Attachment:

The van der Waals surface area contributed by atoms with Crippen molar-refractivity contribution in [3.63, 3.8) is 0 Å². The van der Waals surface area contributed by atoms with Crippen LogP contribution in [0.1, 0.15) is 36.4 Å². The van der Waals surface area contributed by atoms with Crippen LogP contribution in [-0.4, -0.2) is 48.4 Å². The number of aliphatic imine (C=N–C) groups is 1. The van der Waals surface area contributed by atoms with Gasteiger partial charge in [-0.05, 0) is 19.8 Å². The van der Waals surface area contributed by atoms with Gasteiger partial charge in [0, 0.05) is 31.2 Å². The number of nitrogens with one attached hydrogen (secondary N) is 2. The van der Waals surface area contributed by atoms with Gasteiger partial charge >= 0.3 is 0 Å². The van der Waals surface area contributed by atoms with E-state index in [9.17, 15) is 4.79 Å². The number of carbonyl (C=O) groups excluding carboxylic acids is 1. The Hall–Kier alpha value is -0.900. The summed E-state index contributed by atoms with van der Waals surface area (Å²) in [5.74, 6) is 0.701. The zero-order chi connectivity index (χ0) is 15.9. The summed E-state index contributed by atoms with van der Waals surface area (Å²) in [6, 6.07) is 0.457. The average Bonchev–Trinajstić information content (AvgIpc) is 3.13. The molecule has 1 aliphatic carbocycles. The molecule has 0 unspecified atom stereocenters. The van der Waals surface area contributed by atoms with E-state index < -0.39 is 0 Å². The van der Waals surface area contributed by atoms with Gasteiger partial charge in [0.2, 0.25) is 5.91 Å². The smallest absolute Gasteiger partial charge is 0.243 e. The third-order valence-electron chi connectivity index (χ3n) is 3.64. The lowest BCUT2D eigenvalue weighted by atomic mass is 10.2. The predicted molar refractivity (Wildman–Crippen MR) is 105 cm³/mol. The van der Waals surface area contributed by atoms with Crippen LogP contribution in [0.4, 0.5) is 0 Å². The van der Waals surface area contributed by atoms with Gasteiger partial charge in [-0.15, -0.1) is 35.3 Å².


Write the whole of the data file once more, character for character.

The van der Waals surface area contributed by atoms with Crippen molar-refractivity contribution in [3.63, 3.8) is 0 Å². The van der Waals surface area contributed by atoms with Crippen LogP contribution in [0.1, 0.15) is 36.4 Å². The van der Waals surface area contributed by atoms with Crippen LogP contribution in [-0.4, -0.2) is 48.4 Å². The number of aliphatic imine (C=N–C) groups is 1. The van der Waals surface area contributed by atoms with Gasteiger partial charge in [-0.05, 0) is 19.8 Å². The van der Waals surface area contributed by atoms with Gasteiger partial charge in [0, 0.05) is 31.2 Å². The number of nitrogens with one attached hydrogen (secondary N) is 2. The van der Waals surface area contributed by atoms with Gasteiger partial charge >= 0.3 is 0 Å². The van der Waals surface area contributed by atoms with E-state index in [9.17, 15) is 4.79 Å². The number of carbonyl (C=O) groups excluding carboxylic acids is 1. The Hall–Kier alpha value is -0.900. The summed E-state index contributed by atoms with van der Waals surface area (Å²) in [5.74, 6) is 0.701. The zero-order chi connectivity index (χ0) is 15.9. The summed E-state index contributed by atoms with van der Waals surface area (Å²) in [6, 6.07) is 0.457. The average Bonchev–Trinajstić information content (AvgIpc) is 3.13. The molecule has 1 aliphatic carbocycles. The molecule has 0 unspecified atom stereocenters. The van der Waals surface area contributed by atoms with E-state index < -0.39 is 0 Å². The van der Waals surface area contributed by atoms with Gasteiger partial charge in [0.2, 0.25) is 5.91 Å². The smallest absolute Gasteiger partial charge is 0.243 e. The third-order valence-electron chi connectivity index (χ3n) is 3.64. The lowest BCUT2D eigenvalue weighted by atomic mass is 10.2. The predicted molar refractivity (Wildman–Crippen MR) is 105 cm³/mol. The van der Waals surface area contributed by atoms with Crippen LogP contribution in [0.4, 0.5) is 0 Å². The van der Waals surface area contributed by atoms with Gasteiger partial charge in [-0.15, -0.1) is 35.3 Å².